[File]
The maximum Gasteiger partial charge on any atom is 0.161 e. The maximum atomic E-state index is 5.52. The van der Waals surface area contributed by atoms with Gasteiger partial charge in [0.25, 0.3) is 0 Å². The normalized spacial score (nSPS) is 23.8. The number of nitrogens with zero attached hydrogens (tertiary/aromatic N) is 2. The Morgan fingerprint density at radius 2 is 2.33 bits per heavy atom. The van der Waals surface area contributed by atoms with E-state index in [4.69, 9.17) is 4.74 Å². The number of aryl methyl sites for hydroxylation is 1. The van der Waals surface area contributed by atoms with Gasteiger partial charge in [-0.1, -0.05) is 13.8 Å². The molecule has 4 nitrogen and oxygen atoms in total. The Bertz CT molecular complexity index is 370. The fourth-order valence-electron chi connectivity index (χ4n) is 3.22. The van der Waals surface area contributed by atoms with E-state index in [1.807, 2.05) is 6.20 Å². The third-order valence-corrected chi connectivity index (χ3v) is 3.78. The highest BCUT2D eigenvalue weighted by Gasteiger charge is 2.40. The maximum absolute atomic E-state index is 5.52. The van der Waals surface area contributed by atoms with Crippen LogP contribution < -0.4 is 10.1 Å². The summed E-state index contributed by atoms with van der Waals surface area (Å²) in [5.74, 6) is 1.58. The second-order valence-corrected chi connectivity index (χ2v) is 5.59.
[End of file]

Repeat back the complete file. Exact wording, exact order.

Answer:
The maximum Gasteiger partial charge on any atom is 0.161 e. The maximum atomic E-state index is 5.52. The van der Waals surface area contributed by atoms with Gasteiger partial charge in [0.25, 0.3) is 0 Å². The normalized spacial score (nSPS) is 23.8. The number of nitrogens with zero attached hydrogens (tertiary/aromatic N) is 2. The Morgan fingerprint density at radius 2 is 2.33 bits per heavy atom. The van der Waals surface area contributed by atoms with E-state index in [4.69, 9.17) is 4.74 Å². The number of aryl methyl sites for hydroxylation is 1. The van der Waals surface area contributed by atoms with Gasteiger partial charge in [-0.1, -0.05) is 13.8 Å². The molecule has 4 nitrogen and oxygen atoms in total. The Bertz CT molecular complexity index is 370. The fourth-order valence-electron chi connectivity index (χ4n) is 3.22. The van der Waals surface area contributed by atoms with E-state index in [1.807, 2.05) is 6.20 Å². The third-order valence-corrected chi connectivity index (χ3v) is 3.78. The highest BCUT2D eigenvalue weighted by Gasteiger charge is 2.40. The maximum absolute atomic E-state index is 5.52. The van der Waals surface area contributed by atoms with Crippen LogP contribution < -0.4 is 10.1 Å². The summed E-state index contributed by atoms with van der Waals surface area (Å²) in [5.74, 6) is 1.58. The second-order valence-corrected chi connectivity index (χ2v) is 5.59.